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The answer suggesting "Art of Electronics" is spot on -- no argument. However, it is also spot on expensive. An alternative is Practical Electronics For Inventors which is now in its 4th edition and an excellent low priced book that allows you to move through the material more quickly. The scope of coverage for "Practical Electronics For Inventors" is ...


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Art of Electronics, now in its 3rd edition by Horowitz and Hill has always been a classic. Comprehensive and easy to read with an emphasis on practice rather than deep theory. I am a professional electronics engineer and I have used it (I transitioned from physics) for decades


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You can't really go past anything written by R. E. Colins on the subject of antenna theory. Robert E. Collin, "Antennas and Radiowave Propagation" This book with give you a thorough discussion in the theoretical grounding of such useful intuitive crutches such as the effective area formula, gain versus directivity formula and, above all, electromagnetic ...


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A classic on the subject is Giorgio Parisi's Statistical Field Theory. It is a complete book written by one of the most influential physicists in the field. The book starts with a brief recap on statistical mechanics and then introduces the Ising Model, were the basic techniques of statistical field theory are introduced. It then moves on to (in this ...


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This question is a little too big, entire text books have been written to answer it. A standard reference is van Kampen, Stochastic processes in physics and chemistry. Roughly speaking, for a Markov process Master equation -> Kramers-Moyal expansion -> Fokker-Planck equation where the master equation gives the microscopic probabilistic rule for ...


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Reichenbach's original volume, "Axiomatization of the Theory of Relativity", appeared in 1924. It is one of a long string of works that periodically rediscover and/or explore the issue of non-Einstein synchronization in Special Relativity. See for instance this review on "Synchronization Gauges and the Principles of Special Relativity" and refs. therein ...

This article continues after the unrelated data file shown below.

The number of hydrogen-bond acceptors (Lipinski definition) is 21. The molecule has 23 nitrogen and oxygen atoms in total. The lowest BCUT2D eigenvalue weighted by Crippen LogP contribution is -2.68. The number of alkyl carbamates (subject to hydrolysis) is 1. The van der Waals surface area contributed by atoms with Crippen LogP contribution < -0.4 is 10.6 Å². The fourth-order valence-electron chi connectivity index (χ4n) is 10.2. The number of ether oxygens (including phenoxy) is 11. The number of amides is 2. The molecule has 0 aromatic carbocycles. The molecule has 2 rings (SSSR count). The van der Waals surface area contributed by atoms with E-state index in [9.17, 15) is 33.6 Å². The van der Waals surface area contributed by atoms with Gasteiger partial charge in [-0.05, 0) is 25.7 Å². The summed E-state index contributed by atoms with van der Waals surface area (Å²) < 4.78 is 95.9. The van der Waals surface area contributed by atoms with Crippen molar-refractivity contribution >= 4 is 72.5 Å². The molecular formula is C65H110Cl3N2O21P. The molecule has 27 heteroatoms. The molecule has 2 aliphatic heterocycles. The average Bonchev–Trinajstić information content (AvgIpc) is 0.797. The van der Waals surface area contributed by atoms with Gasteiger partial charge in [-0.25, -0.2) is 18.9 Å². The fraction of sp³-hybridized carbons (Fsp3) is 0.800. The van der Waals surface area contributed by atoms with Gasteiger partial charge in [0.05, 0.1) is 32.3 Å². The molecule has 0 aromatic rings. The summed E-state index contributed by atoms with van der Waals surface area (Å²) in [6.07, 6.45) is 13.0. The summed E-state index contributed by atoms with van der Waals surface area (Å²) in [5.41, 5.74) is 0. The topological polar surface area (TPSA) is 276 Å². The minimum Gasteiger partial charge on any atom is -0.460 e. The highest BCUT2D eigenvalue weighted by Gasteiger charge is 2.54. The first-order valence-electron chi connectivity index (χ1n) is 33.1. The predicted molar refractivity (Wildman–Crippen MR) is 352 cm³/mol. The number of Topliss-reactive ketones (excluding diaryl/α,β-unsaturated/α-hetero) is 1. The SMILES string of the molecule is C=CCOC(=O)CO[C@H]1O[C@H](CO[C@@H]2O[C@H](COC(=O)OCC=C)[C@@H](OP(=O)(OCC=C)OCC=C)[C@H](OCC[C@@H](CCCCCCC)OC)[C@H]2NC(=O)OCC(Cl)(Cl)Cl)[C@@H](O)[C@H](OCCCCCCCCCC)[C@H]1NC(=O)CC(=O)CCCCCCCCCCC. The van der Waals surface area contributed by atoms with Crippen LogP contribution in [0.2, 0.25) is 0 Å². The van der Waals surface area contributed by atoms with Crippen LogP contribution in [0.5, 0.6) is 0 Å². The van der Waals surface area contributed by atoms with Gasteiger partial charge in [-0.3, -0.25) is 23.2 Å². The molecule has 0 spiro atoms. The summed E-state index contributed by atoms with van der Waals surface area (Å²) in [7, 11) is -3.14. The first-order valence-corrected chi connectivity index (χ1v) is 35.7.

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Although you might find most applications of the concept of Berry's phases in condensed matter physics, it is really present in most areas of physics as it captures the deep connection between geometry and physics. Plainly stated, this connection stems from the fact that for the really interesting problems in physics, wave functions are not functions on the ...


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As you described the book you are searching for I thought of a book that fit that description except it may not be the same book. I have a text book for a course given at Cal Berkeley by Professor Richard A. Muller. It is called "Physics and Technology for Future Presidents" with a subtitle of "An Introduction to the Essential Physics Every World Leader ...


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Since the question has not been closed, here are a few references on the subject that exist on the net. Of course a nuclear physics course is a prerequisite for serious physics studies. http://ee.stanford.edu/~hellman/sts152_02/handout02.pdf http://www.abomb1.org/nuketech/ this has many more references inside. ...


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Of course, you can do it with Matlab, Mupad, Maple, Mathematica or even the Smart Math Calculator. Use this method: First define your variables with your units of choice, then tell the programm what the conversion factors from the given units to the target units are, for example, if you have km/h and need m/sec define 1km as 1000m and 1sec as h as 60² ...


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I second Jammer's book. It is conceptually well laid out. Contrasted to this, Pais' book ("Inward Bound") tries to chronologically catalogue the events. So, it depends on what exactly you are looking for. Apart from these two, there are other books which are narrow and focused about quantum physics topics. E.g., there is Wheaton's "The Tiger and the ...



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